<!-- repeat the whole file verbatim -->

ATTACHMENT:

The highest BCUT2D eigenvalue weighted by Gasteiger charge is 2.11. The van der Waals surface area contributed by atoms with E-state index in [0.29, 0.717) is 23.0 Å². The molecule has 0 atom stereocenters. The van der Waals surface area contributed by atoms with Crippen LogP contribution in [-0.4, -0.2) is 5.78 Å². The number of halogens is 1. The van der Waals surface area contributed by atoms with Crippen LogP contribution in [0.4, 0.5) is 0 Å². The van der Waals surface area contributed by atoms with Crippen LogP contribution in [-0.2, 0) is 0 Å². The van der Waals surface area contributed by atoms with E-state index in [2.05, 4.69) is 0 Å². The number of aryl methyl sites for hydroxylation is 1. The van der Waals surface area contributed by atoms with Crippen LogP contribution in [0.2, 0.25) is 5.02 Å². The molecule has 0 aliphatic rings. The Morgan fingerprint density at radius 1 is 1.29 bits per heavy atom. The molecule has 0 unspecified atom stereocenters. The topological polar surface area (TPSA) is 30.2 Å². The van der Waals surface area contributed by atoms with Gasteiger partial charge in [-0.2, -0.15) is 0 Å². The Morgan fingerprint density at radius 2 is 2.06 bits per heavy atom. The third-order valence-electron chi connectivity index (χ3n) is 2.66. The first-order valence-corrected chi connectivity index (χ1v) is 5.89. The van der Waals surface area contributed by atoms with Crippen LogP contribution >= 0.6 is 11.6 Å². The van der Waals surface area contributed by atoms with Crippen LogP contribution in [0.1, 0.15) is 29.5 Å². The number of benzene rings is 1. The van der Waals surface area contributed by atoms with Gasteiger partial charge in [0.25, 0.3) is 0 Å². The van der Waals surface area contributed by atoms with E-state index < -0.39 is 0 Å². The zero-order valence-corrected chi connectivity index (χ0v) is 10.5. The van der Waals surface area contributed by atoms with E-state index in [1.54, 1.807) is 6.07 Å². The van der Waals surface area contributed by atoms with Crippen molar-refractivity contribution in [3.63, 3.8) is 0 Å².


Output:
The highest BCUT2D eigenvalue weighted by Gasteiger charge is 2.11. The van der Waals surface area contributed by atoms with E-state index in [0.29, 0.717) is 23.0 Å². The molecule has 0 atom stereocenters. The van der Waals surface area contributed by atoms with Crippen LogP contribution in [-0.4, -0.2) is 5.78 Å². The number of halogens is 1. The van der Waals surface area contributed by atoms with Crippen LogP contribution in [0.4, 0.5) is 0 Å². The van der Waals surface area contributed by atoms with Crippen LogP contribution in [-0.2, 0) is 0 Å². The van der Waals surface area contributed by atoms with E-state index in [2.05, 4.69) is 0 Å². The number of aryl methyl sites for hydroxylation is 1. The van der Waals surface area contributed by atoms with Crippen LogP contribution in [0.2, 0.25) is 5.02 Å². The molecule has 0 aliphatic rings. The Morgan fingerprint density at radius 1 is 1.29 bits per heavy atom. The molecule has 0 unspecified atom stereocenters. The topological polar surface area (TPSA) is 30.2 Å². The van der Waals surface area contributed by atoms with Gasteiger partial charge in [-0.2, -0.15) is 0 Å². The Morgan fingerprint density at radius 2 is 2.06 bits per heavy atom. The third-order valence-electron chi connectivity index (χ3n) is 2.66. The first-order valence-corrected chi connectivity index (χ1v) is 5.89. The van der Waals surface area contributed by atoms with Crippen LogP contribution >= 0.6 is 11.6 Å². The van der Waals surface area contributed by atoms with Crippen LogP contribution in [0.1, 0.15) is 29.5 Å². The number of benzene rings is 1. The van der Waals surface area contributed by atoms with Gasteiger partial charge in [0.25, 0.3) is 0 Å². The van der Waals surface area contributed by atoms with E-state index < -0.39 is 0 Å². The zero-order valence-corrected chi connectivity index (χ0v) is 10.5. The van der Waals surface area contributed by atoms with E-state index in [1.54, 1.807) is 6.07 Å². The van der Waals surface area contributed by atoms with Crippen molar-refractivity contribution in [3.63, 3.8) is 0 Å².